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Monitoring and Evaluation

Monitoring and Evaluation gives your Eco-Schools programme its credibility.

To measure the success of your Eco-Schools programme and reach the targets laid out in your Action Plan, you must monitor and evaluate your progress. This will also indicate areas where activities have been successful and highlight areas where a different approach may be required.

  • As far as possible, pupils should be encouraged to undertake the monitoring set out in the Action Plan to help foster a greater sense of ownership towards the programme and allow teachers to take a step back.
  • Reaching goals can provide a ‘feel good’ factor about the achievements and progress to date and continue motivation and participation at a whole-school level.
  • Continuous monitoring will help you to make sure that interest in Eco-Schools is maintained. This will facilitate the transition from establishing an environmental programme to becoming an integral part of the day-to-day running of the school.

Monitoring and Evaluating - Why, What and How? will help schools understand the importance of this step and how to carry it out.

Monitoring and evaluating the progress of your Eco-Schools work is an excellent opportunity to incorporate curriculum links, particularly in the areas of Maths, ICT, Art, Geography and English, as well as developing other skills such as personal understanding, mutual understanding, personal health, moral character, spiritual awareness, citizenship, cultural understanding, media awareness, ethical awareness, employability, economic awareness and education for sustainable development.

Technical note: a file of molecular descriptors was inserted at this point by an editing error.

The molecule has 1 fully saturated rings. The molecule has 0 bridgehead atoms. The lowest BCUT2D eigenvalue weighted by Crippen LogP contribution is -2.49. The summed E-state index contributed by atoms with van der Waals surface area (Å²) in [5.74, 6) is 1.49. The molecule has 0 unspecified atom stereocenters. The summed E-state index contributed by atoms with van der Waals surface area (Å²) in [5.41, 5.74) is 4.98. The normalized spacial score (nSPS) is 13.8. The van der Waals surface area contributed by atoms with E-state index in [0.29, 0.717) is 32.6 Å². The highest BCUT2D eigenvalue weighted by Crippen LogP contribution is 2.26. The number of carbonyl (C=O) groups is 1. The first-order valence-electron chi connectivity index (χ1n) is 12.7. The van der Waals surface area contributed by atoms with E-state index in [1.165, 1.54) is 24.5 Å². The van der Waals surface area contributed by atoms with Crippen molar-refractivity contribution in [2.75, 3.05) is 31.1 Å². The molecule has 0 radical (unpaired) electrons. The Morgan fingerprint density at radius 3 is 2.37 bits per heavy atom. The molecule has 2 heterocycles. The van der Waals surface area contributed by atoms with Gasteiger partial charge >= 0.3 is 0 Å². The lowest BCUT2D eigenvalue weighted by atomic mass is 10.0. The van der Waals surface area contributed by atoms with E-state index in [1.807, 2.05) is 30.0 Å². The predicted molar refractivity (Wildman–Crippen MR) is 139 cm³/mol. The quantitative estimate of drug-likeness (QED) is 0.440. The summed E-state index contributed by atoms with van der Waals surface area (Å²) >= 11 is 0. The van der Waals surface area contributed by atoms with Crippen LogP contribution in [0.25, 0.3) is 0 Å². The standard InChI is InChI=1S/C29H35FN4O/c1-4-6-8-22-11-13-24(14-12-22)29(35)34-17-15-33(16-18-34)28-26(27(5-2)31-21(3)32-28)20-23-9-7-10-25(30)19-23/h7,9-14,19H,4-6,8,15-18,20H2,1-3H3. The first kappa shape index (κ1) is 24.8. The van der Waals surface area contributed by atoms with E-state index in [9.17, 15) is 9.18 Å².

Ways of monitoring progress

As part of the Green Flag award process, schools are expected to supply some quantifiable data in relation to the topics they have covered. The Data Zone is designed to help with Monitoring and Evaluation which traditionally has been a step that most schools have found difficult. By collecting data, the aim is to help schools to see the real impact of their work. Through collecting and monitoring data it will ultimately help schools with the evaluation part of the step i.e. to consider the results achieved - are these as expected, if not why not?; identify any areas for improvement; and to celebrate any areas of success.

The methods of monitoring that you use will depend on the targets and measurement criteria set out in your Action Plan, as well as the age and ability of pupils, staff and helpers. The Data Zone should be your first point of reference but here are some other suggestions:

  • Regular utility meter readings can be used to monitor any reductions in consumption to document the effects of energy-saving activities;
  • Calculating financial savings will show the effects of energy-saving initiatives (where meters are not accessible);
  • Calculating the reduction in car miles attained through a walk to school week (or month!);
  • Litter/waste audits will show the effects of litter/recycling initiatives ;
  • Keeping pupil food diaries to monitor changes in dietary habits when working on the healthy living topic;
  • Carrying out satisfaction surveys to record the noticeable changes that have taken place from pupils, staff, residents, local community. Carrying out this type of measuring complements whole school involvement;
  • Before, during and after photographs should be taken as visual evidence to support your Green Flag application/assessment; and
  • Listing evidence of native wildlife/species of plants, shrubs and trees and how many have been planted on school grounds each year will assist in the monitoring of biodiversity.

We suggest that Eco-Schools Coordinators and Eco-Committee:

  • Display the monitoring results (e.g. in graphs, charts) and use the data to deliver aspects of the curriculum;